"Nothing else will work at this stage," Alam said, after the families of both the war crimes convicts addressed separate media conferences on Saturday.
While Chowdhury's family said they would 'complain' to the President regarding the 'inadequacy' of the trial, Mujahid's family asked the government not to execute him before the Aug 21, 2004 grenade attack case was disposed of.
"These are attempts to create confusion and both families are trying to do that," the Attorney General said.
BNP leader Salauddin’s family told the media on Saturday that they would write to the President arguing that his trial had not been fair.
In a separate press briefing, Jamaat-e-Islami leader Mujahid’s wife Tamanna-e-Jahan said the Jamaat leader had been implicated in the Aug 21 grenade attack case.
“As a citizen of Bangladesh, Ali Ahsan Mohammad Mujahid has the right to continue the legal battle in this case,” she said. “He wants to clear his name.”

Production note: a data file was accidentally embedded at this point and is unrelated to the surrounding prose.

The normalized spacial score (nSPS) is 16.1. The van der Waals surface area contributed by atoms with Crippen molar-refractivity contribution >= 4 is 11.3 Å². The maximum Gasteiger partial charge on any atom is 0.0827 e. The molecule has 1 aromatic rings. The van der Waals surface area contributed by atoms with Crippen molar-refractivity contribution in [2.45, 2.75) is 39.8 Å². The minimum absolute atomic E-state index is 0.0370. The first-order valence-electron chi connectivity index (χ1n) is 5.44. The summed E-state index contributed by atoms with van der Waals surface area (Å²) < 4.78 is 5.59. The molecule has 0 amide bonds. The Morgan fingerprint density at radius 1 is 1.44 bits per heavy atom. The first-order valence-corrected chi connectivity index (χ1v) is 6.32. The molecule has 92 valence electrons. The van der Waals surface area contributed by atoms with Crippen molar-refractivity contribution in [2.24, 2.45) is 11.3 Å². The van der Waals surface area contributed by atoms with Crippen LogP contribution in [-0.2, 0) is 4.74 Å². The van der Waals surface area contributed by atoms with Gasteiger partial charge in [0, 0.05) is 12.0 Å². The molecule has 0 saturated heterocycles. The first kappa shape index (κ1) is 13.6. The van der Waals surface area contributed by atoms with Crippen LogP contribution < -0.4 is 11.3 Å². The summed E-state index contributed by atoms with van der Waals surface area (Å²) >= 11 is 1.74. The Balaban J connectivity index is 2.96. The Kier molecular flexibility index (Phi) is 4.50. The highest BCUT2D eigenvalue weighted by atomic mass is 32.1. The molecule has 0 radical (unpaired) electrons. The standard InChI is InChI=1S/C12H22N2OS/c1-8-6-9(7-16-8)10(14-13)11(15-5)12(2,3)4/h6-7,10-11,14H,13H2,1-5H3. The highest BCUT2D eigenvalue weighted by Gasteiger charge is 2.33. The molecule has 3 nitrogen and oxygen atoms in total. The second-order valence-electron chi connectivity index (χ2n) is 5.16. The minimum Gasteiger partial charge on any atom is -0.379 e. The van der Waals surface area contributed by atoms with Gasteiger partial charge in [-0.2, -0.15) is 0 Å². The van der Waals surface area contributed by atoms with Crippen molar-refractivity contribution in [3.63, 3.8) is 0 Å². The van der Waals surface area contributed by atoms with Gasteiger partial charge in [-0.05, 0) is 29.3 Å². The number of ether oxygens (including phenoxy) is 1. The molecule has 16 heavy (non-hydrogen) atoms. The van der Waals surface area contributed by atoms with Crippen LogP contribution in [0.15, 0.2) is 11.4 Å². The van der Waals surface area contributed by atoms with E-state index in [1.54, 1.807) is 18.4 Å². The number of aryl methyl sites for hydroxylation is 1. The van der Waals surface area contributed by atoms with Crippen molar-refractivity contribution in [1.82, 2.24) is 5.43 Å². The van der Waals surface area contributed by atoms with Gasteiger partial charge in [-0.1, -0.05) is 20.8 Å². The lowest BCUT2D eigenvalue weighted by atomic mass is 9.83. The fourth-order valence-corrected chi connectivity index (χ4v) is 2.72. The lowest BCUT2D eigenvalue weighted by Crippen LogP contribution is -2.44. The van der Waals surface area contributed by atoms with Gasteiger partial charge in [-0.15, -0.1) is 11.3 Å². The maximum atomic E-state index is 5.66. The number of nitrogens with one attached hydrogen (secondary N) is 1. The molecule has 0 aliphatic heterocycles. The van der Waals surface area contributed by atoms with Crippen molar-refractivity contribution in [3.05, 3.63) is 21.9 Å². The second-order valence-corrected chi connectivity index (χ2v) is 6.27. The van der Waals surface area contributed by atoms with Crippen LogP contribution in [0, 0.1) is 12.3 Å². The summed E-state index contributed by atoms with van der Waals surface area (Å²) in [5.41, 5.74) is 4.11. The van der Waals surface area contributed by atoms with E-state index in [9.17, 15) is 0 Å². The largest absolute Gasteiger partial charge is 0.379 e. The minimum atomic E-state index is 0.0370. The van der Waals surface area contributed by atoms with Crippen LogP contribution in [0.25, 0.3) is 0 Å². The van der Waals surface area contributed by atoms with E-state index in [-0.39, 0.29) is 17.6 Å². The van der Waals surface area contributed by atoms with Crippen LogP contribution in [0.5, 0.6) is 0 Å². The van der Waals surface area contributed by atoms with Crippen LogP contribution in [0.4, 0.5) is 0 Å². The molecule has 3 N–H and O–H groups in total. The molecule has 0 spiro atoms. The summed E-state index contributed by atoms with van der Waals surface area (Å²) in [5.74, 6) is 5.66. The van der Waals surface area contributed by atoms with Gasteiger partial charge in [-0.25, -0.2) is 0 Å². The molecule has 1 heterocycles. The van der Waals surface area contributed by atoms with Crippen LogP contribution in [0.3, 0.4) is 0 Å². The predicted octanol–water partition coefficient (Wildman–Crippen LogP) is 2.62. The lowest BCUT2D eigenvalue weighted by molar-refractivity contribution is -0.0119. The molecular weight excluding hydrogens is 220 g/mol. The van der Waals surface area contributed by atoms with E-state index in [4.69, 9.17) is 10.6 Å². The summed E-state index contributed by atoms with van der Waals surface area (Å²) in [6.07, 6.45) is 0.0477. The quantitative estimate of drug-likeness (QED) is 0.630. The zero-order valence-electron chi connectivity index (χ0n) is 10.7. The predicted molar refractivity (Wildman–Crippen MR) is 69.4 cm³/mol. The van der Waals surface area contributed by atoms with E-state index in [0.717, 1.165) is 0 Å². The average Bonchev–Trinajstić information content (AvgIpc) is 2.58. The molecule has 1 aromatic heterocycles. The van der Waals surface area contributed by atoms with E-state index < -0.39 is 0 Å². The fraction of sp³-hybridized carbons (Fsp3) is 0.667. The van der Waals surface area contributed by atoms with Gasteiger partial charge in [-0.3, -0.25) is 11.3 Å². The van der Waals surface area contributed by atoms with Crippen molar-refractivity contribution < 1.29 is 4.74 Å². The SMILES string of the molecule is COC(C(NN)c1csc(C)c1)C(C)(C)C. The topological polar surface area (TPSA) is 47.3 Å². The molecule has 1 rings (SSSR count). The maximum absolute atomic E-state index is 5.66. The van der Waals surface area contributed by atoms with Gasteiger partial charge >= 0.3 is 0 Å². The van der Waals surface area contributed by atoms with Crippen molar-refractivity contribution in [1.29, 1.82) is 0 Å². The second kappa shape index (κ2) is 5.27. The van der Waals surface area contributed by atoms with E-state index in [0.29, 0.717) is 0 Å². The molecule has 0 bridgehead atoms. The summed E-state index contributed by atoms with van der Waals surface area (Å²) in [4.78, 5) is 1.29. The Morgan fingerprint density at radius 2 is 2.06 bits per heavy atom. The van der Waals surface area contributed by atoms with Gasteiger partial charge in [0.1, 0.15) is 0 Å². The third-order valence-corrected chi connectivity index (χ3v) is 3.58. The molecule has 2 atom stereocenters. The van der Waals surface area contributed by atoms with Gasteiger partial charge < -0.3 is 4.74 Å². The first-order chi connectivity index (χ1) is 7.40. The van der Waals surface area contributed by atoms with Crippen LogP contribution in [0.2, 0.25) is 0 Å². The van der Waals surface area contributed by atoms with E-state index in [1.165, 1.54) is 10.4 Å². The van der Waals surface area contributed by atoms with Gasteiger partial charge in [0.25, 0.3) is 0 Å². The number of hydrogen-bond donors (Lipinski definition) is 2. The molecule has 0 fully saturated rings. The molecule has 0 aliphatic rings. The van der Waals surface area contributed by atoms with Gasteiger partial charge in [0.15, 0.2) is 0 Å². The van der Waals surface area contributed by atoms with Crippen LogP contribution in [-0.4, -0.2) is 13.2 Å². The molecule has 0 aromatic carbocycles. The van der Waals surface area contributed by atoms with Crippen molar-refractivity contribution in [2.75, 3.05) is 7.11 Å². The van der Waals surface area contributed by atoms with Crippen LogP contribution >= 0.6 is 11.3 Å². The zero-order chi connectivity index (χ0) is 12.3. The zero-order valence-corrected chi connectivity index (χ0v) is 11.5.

Mujahid, who has been sentenced to death for the murder of intellectuals and killing of Hindus in 1971, is one of the suspects in the Aug 21 grenade attacks on an Awami League rally in 2004.
The attorney general said he found the argument ‘irrelevant’.
“No one is proven guilty if the State presses charges against him. If the verdict says so then he will be convicted, otherwise not”, said Mahbubey Alam.
“If someone is accused in five cases and is executed in one of them, then the other cases against him will become invalid as a deceased person cannot be tried.”
Mujahid’s family has also asked the government to allow the death-row convict to meet with his lawyers.
“Mercy petition is a constitutional right, which does not require any lawyers. He can go for it if he wants and can seek cooperation from the prison authorities,” said Alam, adding that the legal procedure concluded with a resolution of the review plea.